Border Patrol agents had been bracing for a big hit on their pocketbooks.

For weeks, they have labored under a threat of unpaid furlough days and the elimination of overtime, a powerful combination that placed them among the federal employees who had the most to lose from the budget cuts known as sequestration.

On Monday, Customs and Border Protection (CBP) postponed that threat. There’s a sigh of relief coming from Border Patrol agents, but no cheers.

“For now, people can breathe easy . . . but we don’t know for how long,” said Thane Gallagher, a Border Patrol agent based in San Diego, speaking as a union member. “It’s good news for now.”

There has been other good news, of a limited sort, on the furlough front. It’s all in the context, however, of continued serious budget cuts. The CBP decision follows Thursday’s Defense Department announcement that its employees would have 14 furlough days that would begin in June, instead of 22 as originally planned. That same day, Attorney General Eric H. Holder Jr. told staffers he is “postponing until mid-April any decision about the need to institute furloughs for DOJ employees.”

“The situation with the budget has been very fluid,” Holder said in his staff memo, which was obtained by The Washington Post.

Days earlier, Justice had announced it was canceling furloughs for federal prison staffers.

CBP, like Defense and Justice, changed course after President Obama signed an appropriations law last week that allows limited flexibility in implementing the spending cuts.

“In light of the Fiscal Year 2013 Appropriations bill and sequestration impacts, U.S. Customs and Border Protection is re-evaluating previously planned furloughs and de-authorization of Administratively Uncontrollable Overtime (AUO) and will postpone implementation of both at this time,” CBP said in a statement. “Although the budget reductions imposed by sequestration are significant, the bill’s provisions allow CBP to mitigate to some degree the impacts of the reduced budget on operations and on CBP’s workforce. CBP continues to assess the exact impact the legislation will have on our operations and our workforce.”

A memo from Thomas S. Winkowski, CBP’s deputy commissioner, to employees said much the same thing. Their reaction was muted.

Shawn Moran, vice president of the National Border Patrol Council, which is affiliated with the American Federation of Government Employees, said the union “is cautiously optimistic about CBP’s decision to postpone furloughs and the de-authorization of AUO. We do have a well-founded fear that CBP will not do the right thing, though, and ultimately make a decision that will leave the border in an insecure state.”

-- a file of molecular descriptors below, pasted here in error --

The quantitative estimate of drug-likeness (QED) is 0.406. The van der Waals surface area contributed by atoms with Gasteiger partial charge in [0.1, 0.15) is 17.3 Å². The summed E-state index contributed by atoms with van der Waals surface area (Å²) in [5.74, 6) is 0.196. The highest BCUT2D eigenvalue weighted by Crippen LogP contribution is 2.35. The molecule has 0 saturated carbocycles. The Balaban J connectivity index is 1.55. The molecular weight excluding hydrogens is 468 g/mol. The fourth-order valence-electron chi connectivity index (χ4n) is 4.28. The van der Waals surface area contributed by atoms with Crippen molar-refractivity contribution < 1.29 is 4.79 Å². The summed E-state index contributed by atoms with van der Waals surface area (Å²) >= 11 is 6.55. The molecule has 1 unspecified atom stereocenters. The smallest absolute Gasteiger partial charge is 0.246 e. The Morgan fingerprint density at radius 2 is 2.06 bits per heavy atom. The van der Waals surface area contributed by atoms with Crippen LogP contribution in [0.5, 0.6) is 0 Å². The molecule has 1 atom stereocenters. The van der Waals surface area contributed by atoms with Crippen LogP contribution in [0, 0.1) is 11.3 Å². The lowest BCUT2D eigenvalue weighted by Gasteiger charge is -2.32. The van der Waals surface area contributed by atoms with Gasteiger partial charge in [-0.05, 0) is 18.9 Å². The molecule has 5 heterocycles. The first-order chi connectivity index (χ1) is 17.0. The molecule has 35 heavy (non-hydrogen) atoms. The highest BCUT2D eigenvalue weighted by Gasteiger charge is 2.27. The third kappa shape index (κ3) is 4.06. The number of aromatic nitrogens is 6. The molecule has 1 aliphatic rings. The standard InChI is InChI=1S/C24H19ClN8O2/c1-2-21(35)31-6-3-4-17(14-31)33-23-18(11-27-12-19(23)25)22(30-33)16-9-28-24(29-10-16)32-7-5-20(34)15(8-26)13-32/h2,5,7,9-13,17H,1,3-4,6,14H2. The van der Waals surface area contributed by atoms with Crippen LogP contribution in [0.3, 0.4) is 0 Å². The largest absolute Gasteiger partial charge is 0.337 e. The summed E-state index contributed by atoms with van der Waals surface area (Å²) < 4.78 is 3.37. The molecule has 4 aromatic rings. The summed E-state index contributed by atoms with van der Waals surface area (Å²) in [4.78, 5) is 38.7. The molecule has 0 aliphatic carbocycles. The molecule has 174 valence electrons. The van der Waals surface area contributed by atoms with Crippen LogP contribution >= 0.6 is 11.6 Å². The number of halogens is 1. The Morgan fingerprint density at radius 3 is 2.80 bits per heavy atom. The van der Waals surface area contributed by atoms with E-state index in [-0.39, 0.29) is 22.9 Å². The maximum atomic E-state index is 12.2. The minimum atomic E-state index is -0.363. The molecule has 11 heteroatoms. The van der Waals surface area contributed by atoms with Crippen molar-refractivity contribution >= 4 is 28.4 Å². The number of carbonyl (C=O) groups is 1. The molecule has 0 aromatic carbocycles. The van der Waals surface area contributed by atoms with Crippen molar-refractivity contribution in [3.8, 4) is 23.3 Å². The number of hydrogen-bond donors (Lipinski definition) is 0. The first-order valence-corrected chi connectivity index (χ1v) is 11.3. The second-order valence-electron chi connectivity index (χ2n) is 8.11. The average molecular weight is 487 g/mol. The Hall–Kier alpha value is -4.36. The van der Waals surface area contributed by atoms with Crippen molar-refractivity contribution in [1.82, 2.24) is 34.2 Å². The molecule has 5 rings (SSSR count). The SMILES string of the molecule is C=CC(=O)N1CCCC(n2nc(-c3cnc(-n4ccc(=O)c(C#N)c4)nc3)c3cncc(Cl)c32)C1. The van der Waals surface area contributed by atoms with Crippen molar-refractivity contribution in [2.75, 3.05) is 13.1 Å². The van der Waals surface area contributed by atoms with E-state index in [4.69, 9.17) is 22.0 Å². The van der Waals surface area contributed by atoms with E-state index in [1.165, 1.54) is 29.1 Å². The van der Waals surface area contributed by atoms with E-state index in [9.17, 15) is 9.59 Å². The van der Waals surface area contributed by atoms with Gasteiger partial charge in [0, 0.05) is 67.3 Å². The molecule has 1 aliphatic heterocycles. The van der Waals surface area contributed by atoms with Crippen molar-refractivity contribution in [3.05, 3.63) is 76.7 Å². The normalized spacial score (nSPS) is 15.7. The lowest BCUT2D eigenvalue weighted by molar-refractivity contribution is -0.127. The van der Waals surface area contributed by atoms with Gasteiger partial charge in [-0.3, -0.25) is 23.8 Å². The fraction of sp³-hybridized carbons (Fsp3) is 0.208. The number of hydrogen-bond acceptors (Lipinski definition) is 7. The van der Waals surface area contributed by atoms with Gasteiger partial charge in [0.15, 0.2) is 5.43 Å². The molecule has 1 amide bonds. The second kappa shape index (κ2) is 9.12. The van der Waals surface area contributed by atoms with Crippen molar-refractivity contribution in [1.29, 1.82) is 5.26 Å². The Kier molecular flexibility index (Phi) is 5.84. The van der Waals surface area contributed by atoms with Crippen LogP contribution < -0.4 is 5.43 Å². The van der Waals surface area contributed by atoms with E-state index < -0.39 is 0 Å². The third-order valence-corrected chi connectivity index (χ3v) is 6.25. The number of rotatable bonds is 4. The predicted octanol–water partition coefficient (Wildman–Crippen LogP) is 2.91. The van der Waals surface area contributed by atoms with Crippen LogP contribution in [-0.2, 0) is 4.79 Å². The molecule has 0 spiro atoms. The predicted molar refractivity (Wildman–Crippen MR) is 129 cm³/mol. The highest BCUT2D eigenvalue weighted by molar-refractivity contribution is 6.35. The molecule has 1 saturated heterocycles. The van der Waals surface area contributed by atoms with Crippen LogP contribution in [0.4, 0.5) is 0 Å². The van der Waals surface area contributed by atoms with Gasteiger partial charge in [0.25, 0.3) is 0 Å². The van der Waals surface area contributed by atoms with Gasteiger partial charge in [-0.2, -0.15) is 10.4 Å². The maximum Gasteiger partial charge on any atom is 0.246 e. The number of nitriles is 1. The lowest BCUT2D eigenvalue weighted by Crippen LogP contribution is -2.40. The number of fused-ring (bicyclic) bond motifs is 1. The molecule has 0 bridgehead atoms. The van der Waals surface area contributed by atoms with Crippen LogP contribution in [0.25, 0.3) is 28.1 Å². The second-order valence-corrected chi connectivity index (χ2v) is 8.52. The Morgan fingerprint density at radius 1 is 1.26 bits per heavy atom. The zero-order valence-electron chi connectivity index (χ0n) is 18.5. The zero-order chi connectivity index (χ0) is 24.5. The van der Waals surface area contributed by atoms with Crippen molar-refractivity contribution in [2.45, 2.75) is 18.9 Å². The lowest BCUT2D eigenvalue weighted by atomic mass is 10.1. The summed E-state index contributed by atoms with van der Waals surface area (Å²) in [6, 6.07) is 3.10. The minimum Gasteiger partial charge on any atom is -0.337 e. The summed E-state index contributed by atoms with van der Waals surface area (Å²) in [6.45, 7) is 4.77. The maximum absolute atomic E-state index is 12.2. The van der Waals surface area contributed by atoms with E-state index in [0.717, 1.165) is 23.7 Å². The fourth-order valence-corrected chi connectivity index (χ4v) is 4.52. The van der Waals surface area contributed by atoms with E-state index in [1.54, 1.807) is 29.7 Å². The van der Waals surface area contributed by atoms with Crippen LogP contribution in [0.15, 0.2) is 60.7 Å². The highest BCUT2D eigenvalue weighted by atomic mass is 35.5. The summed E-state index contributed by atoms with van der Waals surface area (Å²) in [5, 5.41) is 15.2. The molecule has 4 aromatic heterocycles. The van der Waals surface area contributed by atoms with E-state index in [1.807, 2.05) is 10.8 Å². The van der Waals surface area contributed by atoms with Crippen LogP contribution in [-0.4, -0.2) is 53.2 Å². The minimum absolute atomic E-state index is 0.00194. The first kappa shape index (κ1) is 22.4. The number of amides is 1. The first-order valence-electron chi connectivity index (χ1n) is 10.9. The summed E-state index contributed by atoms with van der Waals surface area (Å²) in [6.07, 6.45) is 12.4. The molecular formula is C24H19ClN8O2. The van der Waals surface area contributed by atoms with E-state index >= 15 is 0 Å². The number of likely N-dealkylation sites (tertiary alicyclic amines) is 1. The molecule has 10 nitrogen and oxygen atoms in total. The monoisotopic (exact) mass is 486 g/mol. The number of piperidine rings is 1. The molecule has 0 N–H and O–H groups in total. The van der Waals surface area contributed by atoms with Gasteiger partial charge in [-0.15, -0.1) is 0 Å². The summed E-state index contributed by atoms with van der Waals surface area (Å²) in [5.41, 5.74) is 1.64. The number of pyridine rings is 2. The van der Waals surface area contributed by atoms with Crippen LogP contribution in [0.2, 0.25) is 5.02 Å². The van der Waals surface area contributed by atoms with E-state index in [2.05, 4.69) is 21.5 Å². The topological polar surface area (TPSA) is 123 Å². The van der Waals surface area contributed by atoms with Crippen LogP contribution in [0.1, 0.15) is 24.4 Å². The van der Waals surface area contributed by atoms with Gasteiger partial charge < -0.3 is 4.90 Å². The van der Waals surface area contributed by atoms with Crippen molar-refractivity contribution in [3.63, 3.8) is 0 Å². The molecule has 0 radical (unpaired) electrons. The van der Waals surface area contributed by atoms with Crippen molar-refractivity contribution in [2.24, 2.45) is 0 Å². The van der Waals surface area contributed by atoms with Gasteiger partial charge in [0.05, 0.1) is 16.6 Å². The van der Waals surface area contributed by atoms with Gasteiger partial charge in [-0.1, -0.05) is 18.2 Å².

While pleased with this action, union Local 1613 cautioned its members to take nothing for granted.

“This is not over,” says a notice on the Local’s Web site. “We are like death row inmates who got a temporary stay of execution. It is a delay not a guarantee! We need to keep up the fight and keep the public and media involved and interested.”

Execution is pretty close to the way Gallagher felt the cuts would have hit him.

Even with just the elimination of overtime, the financial “burden will be catastrophic,” he said before Monday’s CBP postponement was announced. Like other Border Patrol agents, Gallagher regularly works at least 50 hours a week and depends on the overtime, a consistent part of his pay.

“It’s freaking me out. I’m still expected to take a bullet for a hell of a lot less money, and I can’t stomach that,” he said.

He’s still expected to take a bullet, but at least his pay isn’t being cut — at this time. Agents believe that stories about the cuts in border protection, in agents’ pay and congressional pressure all pushed the agency to rethink its plans.

Last month, four House members from Texas sent a letter to Speaker John A. Boehner (R-Ohio) and Majority Leader Eric Cantor (R-Va.) protesting planned CBP spending cuts.

“Texas is among the states that will feel the sharpest sting from cuts to CBP,” the letter said.

The combination of unpaid furlough days and the elimination of overtime would result in agents losing up to 40 percent of their pay, according to the letter from Democratic Reps. Henry Cuellar, Beto O’Rourke, Ruben Hinojosa and Filemon Vela. That would have amounted to $6.18 million every two weeks for agents in Texas, the lawmakers estimated.

Furthermore, “the operational impact to border security is unthinkable,” they said. “The loss of AUO and the furlough will equate to fewer agents in the field and . . . will also impact their ability to effectively patrol and respond to calls to ranches along the border.”

Springing news about postponing furloughs and overtime cuts on this particular Monday left some agents wondering.

“A lot of agents are still kind of skeptical on the whole thing, being that it happened on April 1st, April Fools’ Day,” said an El Paso officer who spoke on the condition of anonymity in order to discuss agency-related business.

“This whole thing could happen again in another month or two.”

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